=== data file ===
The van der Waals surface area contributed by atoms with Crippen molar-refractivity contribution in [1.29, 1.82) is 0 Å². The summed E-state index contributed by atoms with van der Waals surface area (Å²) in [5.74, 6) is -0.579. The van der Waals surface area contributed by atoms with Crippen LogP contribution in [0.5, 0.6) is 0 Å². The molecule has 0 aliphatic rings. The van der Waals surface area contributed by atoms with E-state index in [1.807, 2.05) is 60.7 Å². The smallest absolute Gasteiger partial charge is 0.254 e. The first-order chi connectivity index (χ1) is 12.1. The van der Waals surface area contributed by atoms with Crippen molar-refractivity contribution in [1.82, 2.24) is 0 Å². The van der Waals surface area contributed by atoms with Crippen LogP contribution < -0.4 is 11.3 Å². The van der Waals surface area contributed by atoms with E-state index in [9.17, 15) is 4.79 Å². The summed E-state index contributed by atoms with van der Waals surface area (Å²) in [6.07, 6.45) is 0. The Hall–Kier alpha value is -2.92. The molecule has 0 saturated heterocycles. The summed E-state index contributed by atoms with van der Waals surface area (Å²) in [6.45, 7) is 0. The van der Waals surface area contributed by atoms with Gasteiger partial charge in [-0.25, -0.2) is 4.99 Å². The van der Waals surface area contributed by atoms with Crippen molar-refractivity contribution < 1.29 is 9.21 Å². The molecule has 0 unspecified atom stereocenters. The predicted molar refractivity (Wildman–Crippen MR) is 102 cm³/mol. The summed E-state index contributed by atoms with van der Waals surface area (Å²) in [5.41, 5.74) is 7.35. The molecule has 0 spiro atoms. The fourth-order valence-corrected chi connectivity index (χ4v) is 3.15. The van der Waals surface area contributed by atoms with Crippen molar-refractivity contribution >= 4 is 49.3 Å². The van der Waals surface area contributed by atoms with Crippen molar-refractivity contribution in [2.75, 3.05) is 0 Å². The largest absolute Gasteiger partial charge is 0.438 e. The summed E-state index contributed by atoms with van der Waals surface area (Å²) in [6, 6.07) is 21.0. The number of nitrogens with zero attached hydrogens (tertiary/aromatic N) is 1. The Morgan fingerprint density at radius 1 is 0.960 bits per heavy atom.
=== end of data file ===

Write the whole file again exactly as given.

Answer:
The van der Waals surface area contributed by atoms with Crippen molar-refractivity contribution in [1.29, 1.82) is 0 Å². The summed E-state index contributed by atoms with van der Waals surface area (Å²) in [5.74, 6) is -0.579. The van der Waals surface area contributed by atoms with Crippen LogP contribution in [0.5, 0.6) is 0 Å². The molecule has 0 aliphatic rings. The van der Waals surface area contributed by atoms with E-state index in [1.807, 2.05) is 60.7 Å². The smallest absolute Gasteiger partial charge is 0.254 e. The first-order chi connectivity index (χ1) is 12.1. The van der Waals surface area contributed by atoms with Crippen molar-refractivity contribution in [1.82, 2.24) is 0 Å². The van der Waals surface area contributed by atoms with Crippen LogP contribution < -0.4 is 11.3 Å². The van der Waals surface area contributed by atoms with E-state index in [9.17, 15) is 4.79 Å². The summed E-state index contributed by atoms with van der Waals surface area (Å²) in [6.07, 6.45) is 0. The Hall–Kier alpha value is -2.92. The molecule has 0 saturated heterocycles. The summed E-state index contributed by atoms with van der Waals surface area (Å²) in [6.45, 7) is 0. The van der Waals surface area contributed by atoms with Gasteiger partial charge in [-0.25, -0.2) is 4.99 Å². The van der Waals surface area contributed by atoms with Crippen molar-refractivity contribution < 1.29 is 9.21 Å². The molecule has 0 unspecified atom stereocenters. The predicted molar refractivity (Wildman–Crippen MR) is 102 cm³/mol. The summed E-state index contributed by atoms with van der Waals surface area (Å²) in [5.41, 5.74) is 7.35. The molecule has 0 spiro atoms. The fourth-order valence-corrected chi connectivity index (χ4v) is 3.15. The van der Waals surface area contributed by atoms with Crippen molar-refractivity contribution >= 4 is 49.3 Å². The van der Waals surface area contributed by atoms with Crippen molar-refractivity contribution in [2.75, 3.05) is 0 Å². The largest absolute Gasteiger partial charge is 0.438 e. The summed E-state index contributed by atoms with van der Waals surface area (Å²) in [6, 6.07) is 21.0. The number of nitrogens with zero attached hydrogens (tertiary/aromatic N) is 1. The Morgan fingerprint density at radius 1 is 0.960 bits per heavy atom.